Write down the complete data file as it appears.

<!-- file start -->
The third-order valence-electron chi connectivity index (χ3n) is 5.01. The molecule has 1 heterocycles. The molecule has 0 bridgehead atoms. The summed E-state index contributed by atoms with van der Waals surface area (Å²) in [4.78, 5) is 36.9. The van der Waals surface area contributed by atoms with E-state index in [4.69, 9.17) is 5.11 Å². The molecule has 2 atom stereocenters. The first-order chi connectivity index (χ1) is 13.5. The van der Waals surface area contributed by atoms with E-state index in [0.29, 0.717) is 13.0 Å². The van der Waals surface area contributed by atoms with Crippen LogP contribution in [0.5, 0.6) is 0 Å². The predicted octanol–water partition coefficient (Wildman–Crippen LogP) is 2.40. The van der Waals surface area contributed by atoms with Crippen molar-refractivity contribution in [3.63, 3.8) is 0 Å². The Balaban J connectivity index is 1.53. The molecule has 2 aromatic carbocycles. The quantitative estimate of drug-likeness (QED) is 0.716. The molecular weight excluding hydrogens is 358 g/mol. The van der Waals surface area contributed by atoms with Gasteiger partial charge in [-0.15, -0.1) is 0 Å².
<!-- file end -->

The third-order valence-electron chi connectivity index (χ3n) is 5.01. The molecule has 1 heterocycles. The molecule has 0 bridgehead atoms. The summed E-state index contributed by atoms with van der Waals surface area (Å²) in [4.78, 5) is 36.9. The van der Waals surface area contributed by atoms with E-state index in [4.69, 9.17) is 5.11 Å². The molecule has 2 atom stereocenters. The first-order chi connectivity index (χ1) is 13.5. The van der Waals surface area contributed by atoms with E-state index in [0.29, 0.717) is 13.0 Å². The van der Waals surface area contributed by atoms with Crippen LogP contribution in [0.5, 0.6) is 0 Å². The predicted octanol–water partition coefficient (Wildman–Crippen LogP) is 2.40. The van der Waals surface area contributed by atoms with Crippen molar-refractivity contribution in [3.63, 3.8) is 0 Å². The Balaban J connectivity index is 1.53. The molecule has 2 aromatic carbocycles. The quantitative estimate of drug-likeness (QED) is 0.716. The molecular weight excluding hydrogens is 358 g/mol. The van der Waals surface area contributed by atoms with Gasteiger partial charge in [-0.15, -0.1) is 0 Å².